I am sure that I have read somewhere that the last frontier of human knowledge is the brain. Well, I’m pretty sure I read that, athough I also can’t rule out the possibility that I have completely made that up. Whether or not the statement is in itself true, it doesn’t change the reality the brain is certainly an enormously intriguing subject that is just barely beginning to be understand. New techniques are shedding light on what has been more or less a complete mystery. One of the books that has attempted to collect some of this new research in an accessible form is ‘Drive‘ by Daniel Pink. Borrowing from the style of Malcolm Gladwell (at least in terms of structure and subject matter) Pink presents some findings on how we think, focussing his attention on the things that motivate us. A couple of particularly interesting topics to me are the role of emotions in the decision making and the role of making errors during learning. Emotions are central to the decision making process and in turn help and hinder us. For certain types of decisions following our emotional responses leads to better quality decisions. For other kinds of decisions, our rational mind serves us better. In terms of learning however, the research seems less equivocal. Brain research seems to suggest that focussing on errors (and studying them and attempting to correct them) leads to better learning outcomes. In my mind at least, this tends to support the concept of deliberate practice that I have written about many times before.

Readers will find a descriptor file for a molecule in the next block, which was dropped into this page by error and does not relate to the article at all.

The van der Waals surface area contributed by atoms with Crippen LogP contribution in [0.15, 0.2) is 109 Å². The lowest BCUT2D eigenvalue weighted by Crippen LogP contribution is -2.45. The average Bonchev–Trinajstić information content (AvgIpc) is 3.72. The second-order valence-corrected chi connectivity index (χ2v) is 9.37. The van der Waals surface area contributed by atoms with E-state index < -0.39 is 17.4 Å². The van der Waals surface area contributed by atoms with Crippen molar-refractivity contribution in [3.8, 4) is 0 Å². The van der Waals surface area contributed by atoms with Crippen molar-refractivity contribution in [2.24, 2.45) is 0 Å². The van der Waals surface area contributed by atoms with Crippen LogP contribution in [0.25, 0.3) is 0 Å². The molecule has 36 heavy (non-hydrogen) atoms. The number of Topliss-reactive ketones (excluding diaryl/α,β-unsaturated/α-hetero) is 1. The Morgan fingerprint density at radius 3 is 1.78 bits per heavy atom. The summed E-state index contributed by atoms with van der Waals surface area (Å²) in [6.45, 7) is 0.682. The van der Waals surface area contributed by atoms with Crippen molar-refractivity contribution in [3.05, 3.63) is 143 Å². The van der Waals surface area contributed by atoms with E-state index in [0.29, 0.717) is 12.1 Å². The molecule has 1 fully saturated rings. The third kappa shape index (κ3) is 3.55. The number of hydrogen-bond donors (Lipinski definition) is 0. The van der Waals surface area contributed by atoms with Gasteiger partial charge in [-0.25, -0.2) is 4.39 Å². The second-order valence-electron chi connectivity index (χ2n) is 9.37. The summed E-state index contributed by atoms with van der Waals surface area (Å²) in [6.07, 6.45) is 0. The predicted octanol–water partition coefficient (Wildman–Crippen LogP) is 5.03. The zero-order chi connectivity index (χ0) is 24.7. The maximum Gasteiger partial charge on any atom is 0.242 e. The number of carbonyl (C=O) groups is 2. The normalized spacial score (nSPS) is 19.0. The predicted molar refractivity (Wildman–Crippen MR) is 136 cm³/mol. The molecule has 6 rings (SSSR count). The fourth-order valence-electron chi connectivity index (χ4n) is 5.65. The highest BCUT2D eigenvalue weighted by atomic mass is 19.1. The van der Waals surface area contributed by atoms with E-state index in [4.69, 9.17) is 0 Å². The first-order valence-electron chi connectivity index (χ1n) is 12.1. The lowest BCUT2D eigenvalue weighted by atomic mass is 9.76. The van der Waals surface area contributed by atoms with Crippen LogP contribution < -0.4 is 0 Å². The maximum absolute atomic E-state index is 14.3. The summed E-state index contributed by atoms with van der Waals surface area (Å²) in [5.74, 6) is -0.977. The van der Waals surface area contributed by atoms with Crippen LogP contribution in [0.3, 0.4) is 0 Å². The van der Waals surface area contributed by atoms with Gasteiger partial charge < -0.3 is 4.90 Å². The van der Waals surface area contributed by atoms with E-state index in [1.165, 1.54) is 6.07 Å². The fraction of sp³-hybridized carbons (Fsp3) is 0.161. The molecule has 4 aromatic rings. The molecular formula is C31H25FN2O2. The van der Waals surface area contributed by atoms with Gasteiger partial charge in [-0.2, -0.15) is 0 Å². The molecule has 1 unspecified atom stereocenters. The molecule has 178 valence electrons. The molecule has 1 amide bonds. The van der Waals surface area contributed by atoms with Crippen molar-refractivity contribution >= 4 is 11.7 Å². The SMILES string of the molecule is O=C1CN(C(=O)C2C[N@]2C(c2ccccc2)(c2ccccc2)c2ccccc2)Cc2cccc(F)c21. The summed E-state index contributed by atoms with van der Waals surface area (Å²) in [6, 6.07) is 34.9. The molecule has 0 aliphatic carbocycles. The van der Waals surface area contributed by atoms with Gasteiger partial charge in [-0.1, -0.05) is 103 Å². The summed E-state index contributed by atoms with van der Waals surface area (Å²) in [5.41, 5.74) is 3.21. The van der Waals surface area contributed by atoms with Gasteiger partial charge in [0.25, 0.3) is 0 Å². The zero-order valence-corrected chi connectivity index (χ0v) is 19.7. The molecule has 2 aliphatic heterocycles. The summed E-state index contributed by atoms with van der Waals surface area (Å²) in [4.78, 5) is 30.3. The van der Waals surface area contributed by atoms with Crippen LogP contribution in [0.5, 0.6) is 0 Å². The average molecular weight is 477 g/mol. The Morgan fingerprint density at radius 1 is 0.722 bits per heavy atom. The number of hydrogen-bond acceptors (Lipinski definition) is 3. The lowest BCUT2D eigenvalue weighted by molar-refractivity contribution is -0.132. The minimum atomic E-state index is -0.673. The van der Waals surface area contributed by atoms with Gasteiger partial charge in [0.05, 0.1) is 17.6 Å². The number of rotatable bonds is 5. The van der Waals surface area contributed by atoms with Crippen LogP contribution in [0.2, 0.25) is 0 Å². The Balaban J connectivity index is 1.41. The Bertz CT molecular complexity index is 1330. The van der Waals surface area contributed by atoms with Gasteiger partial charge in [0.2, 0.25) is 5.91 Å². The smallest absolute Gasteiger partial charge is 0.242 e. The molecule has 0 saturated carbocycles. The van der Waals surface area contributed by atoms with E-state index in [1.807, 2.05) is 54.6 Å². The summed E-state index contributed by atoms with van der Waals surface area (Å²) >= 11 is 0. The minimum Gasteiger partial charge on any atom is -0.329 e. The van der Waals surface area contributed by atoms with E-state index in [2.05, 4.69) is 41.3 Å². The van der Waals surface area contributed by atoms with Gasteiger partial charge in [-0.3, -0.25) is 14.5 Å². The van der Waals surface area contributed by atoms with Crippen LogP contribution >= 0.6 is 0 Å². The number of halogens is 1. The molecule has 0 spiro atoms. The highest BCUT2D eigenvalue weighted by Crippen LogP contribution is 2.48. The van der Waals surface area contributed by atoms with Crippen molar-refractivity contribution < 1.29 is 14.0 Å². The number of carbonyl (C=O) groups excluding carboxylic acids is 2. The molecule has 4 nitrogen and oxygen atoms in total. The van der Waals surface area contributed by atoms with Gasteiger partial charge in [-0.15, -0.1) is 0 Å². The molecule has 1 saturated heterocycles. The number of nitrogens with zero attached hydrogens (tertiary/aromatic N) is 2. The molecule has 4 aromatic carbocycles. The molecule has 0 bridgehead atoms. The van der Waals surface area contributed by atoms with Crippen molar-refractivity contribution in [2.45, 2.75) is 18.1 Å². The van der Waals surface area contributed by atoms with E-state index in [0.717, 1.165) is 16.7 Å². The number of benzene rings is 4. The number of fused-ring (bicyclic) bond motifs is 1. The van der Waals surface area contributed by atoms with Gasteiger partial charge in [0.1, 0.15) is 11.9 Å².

Another topic that the book addresses is how we value things. In this area none of the findings in themselves are particularly earth shattering. For example, even though anyone who has spent a few days living in the world knows that human beings value the present much higher than the future it is still fascinating to learn how the brain arrives at those conclusions. One anecdote was of a debt consultant whose work consisted of advising people how to reduce their massive, mostly credit card induced, debts. It is hardly surprising to learn that businesses deduce human frailties far faster than science can indentify them and that people do not value costs associated with credit cards at the same level as cold, hard cash. The debt consultant in the story physically destroyed his clients’ credit cards as the first step towards returning them to financial stability. In his experience, even intelligent, hard working people were unable to control themselves and their spending when they remained in the possession of a credit card.
Recently I came across a book called ‘Coachisms‘. As someone who is interested in the topic, and loves all those pithy (and I realise mostly fake) quotes, a quick flick through indicated that it was exactly the kind of book I would like. So possessing a credit card and an amazion.com account, I purchased it. Sadly, with each passing page I was reminded of Daniel Pink’s debt consultant more and more. If I had been in an actual book shop, I would have flicked through more than six pages. I certainly would have noticed that some of the quotes originated from coaches other than those to whom they were attributed. I probably would have noticed that a third of the book was made up of biographies of the coaches, which including the couple of pages introducing each chapter meant that barely half of the book were actually coachisms. I hopefully would have noticed that there was no index. In short I’d like to think I wouldn’t have bought it.
The moral of story? Buy ‘Drive’, or at least read it, but don’t bother with ‘Coachisms’. You can put together your own ‘Coachisms’ book by googling John Wooden quotes. And I just did that for you.
Read about the great new Vyacheslav Platonov coaching book here.